“Beaze: Meet the Team” is a series on the team building out Beaze, a platform that provides continuous lead generation for service providers. Today, we’re chatting with Peter Alexandre, our Director of Business Development, on how to succeed while busting bias.
So, Why Beaze?
As a Haïtian, I, like many others, face a world full of inequality and prejudice. When people think of my country, they think of it as a dangerous, impoverished nation. They don’t see a country that once produced 80% of France’s external income, nor do they see a society that raised the first successful slave rebellion against Napoléon, leading to its independence. They don’t see people ready and willing to do what’s necessary to succeed.
I believe in a world where more people excel based on their potential and capabilities and have equal access to opportunity. I want to be part of a company that democratizes wealth generation.
The average annual household income in Haïti is roughly $450 USD PER YEAR (or $1.23 per day) or the cost of an iPad. A Haïti-based web developer could easily earn that in a week creating an online storefront for a mom and pop chocolate boutique in Belgium; that shop would be simultaneously getting an incredible discount compared to the average market price for web development based Europe, usually around $5-10K USD. The positive impact of this change could be life-changing for all.
What’s your philosophy when it comes to tech?
We need to focus on helping each other. Technology is simply a tool to leverage the amount of partnership you can maintain while still being helpful to one another; it helps us automate away the repetitive tasks that drain our motivation and resources. Technology doesn’t replace our inherent human impulse to want to connect. We get so much more done when we collaborate, and vendors can be an essential part of a business’s success.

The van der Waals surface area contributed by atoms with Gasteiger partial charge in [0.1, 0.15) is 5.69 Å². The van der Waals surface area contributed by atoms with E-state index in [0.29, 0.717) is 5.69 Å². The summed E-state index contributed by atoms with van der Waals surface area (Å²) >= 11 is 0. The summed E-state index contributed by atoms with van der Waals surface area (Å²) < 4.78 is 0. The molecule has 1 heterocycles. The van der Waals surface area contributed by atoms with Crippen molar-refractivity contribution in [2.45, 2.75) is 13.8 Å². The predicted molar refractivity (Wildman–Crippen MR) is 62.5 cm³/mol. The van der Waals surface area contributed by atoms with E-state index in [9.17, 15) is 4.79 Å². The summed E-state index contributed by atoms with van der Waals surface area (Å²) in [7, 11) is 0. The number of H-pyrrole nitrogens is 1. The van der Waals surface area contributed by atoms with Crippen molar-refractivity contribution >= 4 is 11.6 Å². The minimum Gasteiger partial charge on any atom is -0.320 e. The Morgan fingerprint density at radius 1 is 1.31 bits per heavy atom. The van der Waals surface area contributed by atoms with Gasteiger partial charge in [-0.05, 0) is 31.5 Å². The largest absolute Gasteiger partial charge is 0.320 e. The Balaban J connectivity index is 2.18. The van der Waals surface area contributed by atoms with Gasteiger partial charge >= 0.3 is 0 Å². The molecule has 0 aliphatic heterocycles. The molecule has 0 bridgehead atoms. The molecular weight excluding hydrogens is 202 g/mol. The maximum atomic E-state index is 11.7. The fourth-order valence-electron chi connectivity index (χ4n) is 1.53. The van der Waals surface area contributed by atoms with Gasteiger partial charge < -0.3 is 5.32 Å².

How should businesses go about choosing vendors?
Find an ethical vendor who asks and answers the right questions. As best said by Albert Einstein, “If I only had an hour to solve a problem, I’d spend 55 minutes thinking about the problem and 5 minutes thinking about solutions.” Solutions can be amazingly inexpensive and straightforward when you’ve got the right measures of success and an open mind on how to get there.
Back when virtual machines (VMs) like Docker weren’t yet the norm, I remember saving a client ~$1M. A government agency considered buying a new license to replace their current server as its hardware was aging out and took over a week to recover when it failed. I realized VMware could virtualize away this old mainframe and proceeded to exceed all expectations. It was faster than the old system, no longer dependent on obsolete hardware and even recovered in a manner of minutes.
If this client had engaged a less honorable vendor, they might have just given the client what they wanted at face value resulting in a $1M+ billable. Instead, I gave them a long-term solution that shockingly cost them only $10K total (1% of the original cost) and that had future scalability in mind. It’s better to play the long game and earn customer trust.